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DEBATE 3: POWER RANKINGS
Round three of the Democratic Primary debates took place Thursday night at Texas Southern University, a three hour slog with ten candidates, four moderators, and two networks. With the top ten polling candidates taking the stage, the evening promised to provided separation between the top tier and the also-rans. With another debate a little more than a month away, however, the candidates played it safe - for the most part - and stuck to their scripts, with very little fireworks to show for the evening.
Based on tonight’s performance alone, below are the Dem Primary Tracker Power Rankings for the third round of debates.
1) ELIZABETH WARREN
Warren was smart, focused, and picked her spots with aplomb. Somehow impervious to attacks, Warren was able to articulate her positions and policies. Her plan to eliminate the filibuster was a small surprise, but a potentially significant moment that may gain more attention if she becomes the Democratic candidate. Once again, she maintained her unspoken truce with Bernie Sanders, though at some point the left-leaning candidates will need to go head-to-head.
2) PETE BUTTIGIEG
Buttigieg was poised, composed, and possessed the comportment that is currently lacking in the White House. Arguing that his "Medicare for All Who Want it" plan is the right path because he trusts Americans to make their own choices. Powerful personal testimony about coming out showed his belief that this election is about the voters and empowering/trusting them.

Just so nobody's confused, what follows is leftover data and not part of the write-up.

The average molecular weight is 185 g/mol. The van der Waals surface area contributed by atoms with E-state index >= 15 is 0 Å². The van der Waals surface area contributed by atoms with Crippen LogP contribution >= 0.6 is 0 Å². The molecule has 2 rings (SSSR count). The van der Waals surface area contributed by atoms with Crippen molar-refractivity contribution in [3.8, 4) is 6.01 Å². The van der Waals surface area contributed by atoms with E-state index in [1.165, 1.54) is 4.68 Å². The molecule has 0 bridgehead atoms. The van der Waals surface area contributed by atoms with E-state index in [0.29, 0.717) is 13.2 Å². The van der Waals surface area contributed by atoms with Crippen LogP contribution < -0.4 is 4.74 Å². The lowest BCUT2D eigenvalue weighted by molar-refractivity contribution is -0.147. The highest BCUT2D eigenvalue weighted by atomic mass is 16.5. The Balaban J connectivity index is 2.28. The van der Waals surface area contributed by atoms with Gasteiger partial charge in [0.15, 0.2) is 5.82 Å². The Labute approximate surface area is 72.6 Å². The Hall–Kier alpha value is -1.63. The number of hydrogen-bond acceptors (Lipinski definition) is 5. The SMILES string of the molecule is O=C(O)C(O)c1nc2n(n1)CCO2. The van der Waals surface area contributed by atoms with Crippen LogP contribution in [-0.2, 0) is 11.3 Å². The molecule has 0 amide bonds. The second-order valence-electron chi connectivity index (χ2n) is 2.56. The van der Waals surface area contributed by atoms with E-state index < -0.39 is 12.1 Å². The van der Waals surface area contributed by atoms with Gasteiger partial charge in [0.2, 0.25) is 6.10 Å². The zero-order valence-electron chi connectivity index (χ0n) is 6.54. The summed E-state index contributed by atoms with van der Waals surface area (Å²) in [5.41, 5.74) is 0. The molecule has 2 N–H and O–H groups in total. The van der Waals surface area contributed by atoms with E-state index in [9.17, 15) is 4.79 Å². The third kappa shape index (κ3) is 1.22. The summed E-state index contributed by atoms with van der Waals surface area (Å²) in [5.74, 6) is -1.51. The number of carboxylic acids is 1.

3) ANDREW YANG
Yang previewed before the debate that he would be doing something unprecedented. It turns out that was giving his universal basic income ($1,000 per month) to 10 families who went to his website. He also appeared more focused, comfortable, and ready to spar, armed with information and facts that were Presidential, squelching some of the critics that have called him a gimmick or outlier. At this point, Yang has to be taken seriously.
4) BETO O’ROURKE
Ahhh. . .Beto. . .there’s the twinkle in his eye, the RFK/Bill Clinton twinkle, that makes you think, “this. . .this is the guy. . .he has it. . .” but then, you watch his delivery and listen his voice, and you realize that perhaps O’Rourke lacks the self-conviction necessary to really pull this off. That said, he had a HUGE moment when he responded to a question about his plan for mandatory gun buybacks, "hell, yes, we’re going to take your AR-15." He is a great person and had a nice performance, but it remains to be seen as to whether this can help him regain his momentum from early 2019.
5) CORY BOOKER
Booker may well be the only candidate that has not strayed from his original strategy - deliberate, calculated, slow-playing the primary. Other candidates have risen & fallen in the polls, and Booker remains on the precipice of the second tier, seemingly outside the bubble of the elite candidates. But Booker’s affable confidence and articulate, prepared approach was on display tonight, and he was the only candidate to proactively discuss Veteran’s affairs, as well as evocatively discussing systemic racism. There was no viral moment for Booker, but he continues to string together strong performances in his measured march to the primary voting.